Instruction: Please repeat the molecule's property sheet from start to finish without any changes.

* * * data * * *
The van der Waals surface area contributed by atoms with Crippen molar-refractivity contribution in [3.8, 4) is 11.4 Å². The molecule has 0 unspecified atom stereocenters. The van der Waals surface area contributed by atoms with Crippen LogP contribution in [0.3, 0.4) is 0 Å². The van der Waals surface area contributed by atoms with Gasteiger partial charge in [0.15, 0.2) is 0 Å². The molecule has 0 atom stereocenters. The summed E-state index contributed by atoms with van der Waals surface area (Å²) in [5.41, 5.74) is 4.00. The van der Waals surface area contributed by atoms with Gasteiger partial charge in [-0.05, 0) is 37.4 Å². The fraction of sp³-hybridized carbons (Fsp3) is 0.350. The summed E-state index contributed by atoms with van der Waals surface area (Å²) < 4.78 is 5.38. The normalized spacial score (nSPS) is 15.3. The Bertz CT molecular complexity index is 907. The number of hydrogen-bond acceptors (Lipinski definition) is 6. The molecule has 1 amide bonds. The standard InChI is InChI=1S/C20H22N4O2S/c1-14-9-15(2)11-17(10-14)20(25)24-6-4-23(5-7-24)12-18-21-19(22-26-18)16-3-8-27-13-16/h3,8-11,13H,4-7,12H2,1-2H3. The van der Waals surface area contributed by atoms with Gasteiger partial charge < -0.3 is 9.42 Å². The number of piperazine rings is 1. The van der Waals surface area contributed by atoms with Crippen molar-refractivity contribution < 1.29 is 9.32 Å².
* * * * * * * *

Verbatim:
The van der Waals surface area contributed by atoms with Crippen molar-refractivity contribution in [3.8, 4) is 11.4 Å². The molecule has 0 unspecified atom stereocenters. The van der Waals surface area contributed by atoms with Crippen LogP contribution in [0.3, 0.4) is 0 Å². The van der Waals surface area contributed by atoms with Gasteiger partial charge in [0.15, 0.2) is 0 Å². The molecule has 0 atom stereocenters. The summed E-state index contributed by atoms with van der Waals surface area (Å²) in [5.41, 5.74) is 4.00. The van der Waals surface area contributed by atoms with Gasteiger partial charge in [-0.05, 0) is 37.4 Å². The fraction of sp³-hybridized carbons (Fsp3) is 0.350. The summed E-state index contributed by atoms with van der Waals surface area (Å²) < 4.78 is 5.38. The normalized spacial score (nSPS) is 15.3. The Bertz CT molecular complexity index is 907. The number of hydrogen-bond acceptors (Lipinski definition) is 6. The molecule has 1 amide bonds. The standard InChI is InChI=1S/C20H22N4O2S/c1-14-9-15(2)11-17(10-14)20(25)24-6-4-23(5-7-24)12-18-21-19(22-26-18)16-3-8-27-13-16/h3,8-11,13H,4-7,12H2,1-2H3. The van der Waals surface area contributed by atoms with Gasteiger partial charge < -0.3 is 9.42 Å². The number of piperazine rings is 1. The van der Waals surface area contributed by atoms with Crippen molar-refractivity contribution < 1.29 is 9.32 Å².